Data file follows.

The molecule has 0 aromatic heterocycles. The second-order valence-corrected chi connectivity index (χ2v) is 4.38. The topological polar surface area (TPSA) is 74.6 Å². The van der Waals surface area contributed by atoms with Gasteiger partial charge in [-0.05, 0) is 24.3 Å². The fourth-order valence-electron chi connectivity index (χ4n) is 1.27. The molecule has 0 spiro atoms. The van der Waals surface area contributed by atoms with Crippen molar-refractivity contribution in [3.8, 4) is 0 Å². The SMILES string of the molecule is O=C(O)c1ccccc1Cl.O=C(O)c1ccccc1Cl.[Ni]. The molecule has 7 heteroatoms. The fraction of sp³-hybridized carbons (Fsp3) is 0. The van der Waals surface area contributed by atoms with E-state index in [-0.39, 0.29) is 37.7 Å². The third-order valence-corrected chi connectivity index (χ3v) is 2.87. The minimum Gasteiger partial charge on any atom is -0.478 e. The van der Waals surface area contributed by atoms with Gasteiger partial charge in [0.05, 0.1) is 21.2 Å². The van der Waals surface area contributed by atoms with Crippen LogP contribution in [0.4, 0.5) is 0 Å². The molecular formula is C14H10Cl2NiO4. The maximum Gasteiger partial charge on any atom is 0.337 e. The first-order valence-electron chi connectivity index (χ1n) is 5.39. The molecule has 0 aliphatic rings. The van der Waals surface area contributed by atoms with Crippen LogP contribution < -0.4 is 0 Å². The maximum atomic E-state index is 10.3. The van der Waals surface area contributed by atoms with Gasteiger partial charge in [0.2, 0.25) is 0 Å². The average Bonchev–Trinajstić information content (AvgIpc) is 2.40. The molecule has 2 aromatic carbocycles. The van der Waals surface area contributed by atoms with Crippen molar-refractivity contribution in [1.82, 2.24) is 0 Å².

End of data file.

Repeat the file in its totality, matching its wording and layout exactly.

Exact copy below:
The molecule has 0 aromatic heterocycles. The second-order valence-corrected chi connectivity index (χ2v) is 4.38. The topological polar surface area (TPSA) is 74.6 Å². The van der Waals surface area contributed by atoms with Gasteiger partial charge in [-0.05, 0) is 24.3 Å². The fourth-order valence-electron chi connectivity index (χ4n) is 1.27. The molecule has 0 spiro atoms. The van der Waals surface area contributed by atoms with Crippen molar-refractivity contribution in [3.8, 4) is 0 Å². The SMILES string of the molecule is O=C(O)c1ccccc1Cl.O=C(O)c1ccccc1Cl.[Ni]. The molecule has 7 heteroatoms. The fraction of sp³-hybridized carbons (Fsp3) is 0. The van der Waals surface area contributed by atoms with E-state index in [-0.39, 0.29) is 37.7 Å². The third-order valence-corrected chi connectivity index (χ3v) is 2.87. The minimum Gasteiger partial charge on any atom is -0.478 e. The van der Waals surface area contributed by atoms with Gasteiger partial charge in [0.05, 0.1) is 21.2 Å². The van der Waals surface area contributed by atoms with Crippen LogP contribution in [0.4, 0.5) is 0 Å². The molecular formula is C14H10Cl2NiO4. The maximum Gasteiger partial charge on any atom is 0.337 e. The first-order valence-electron chi connectivity index (χ1n) is 5.39. The molecule has 0 aliphatic rings. The van der Waals surface area contributed by atoms with Crippen LogP contribution < -0.4 is 0 Å². The maximum atomic E-state index is 10.3. The van der Waals surface area contributed by atoms with Gasteiger partial charge in [0.2, 0.25) is 0 Å². The average Bonchev–Trinajstić information content (AvgIpc) is 2.40. The molecule has 2 aromatic carbocycles. The van der Waals surface area contributed by atoms with Crippen molar-refractivity contribution in [1.82, 2.24) is 0 Å².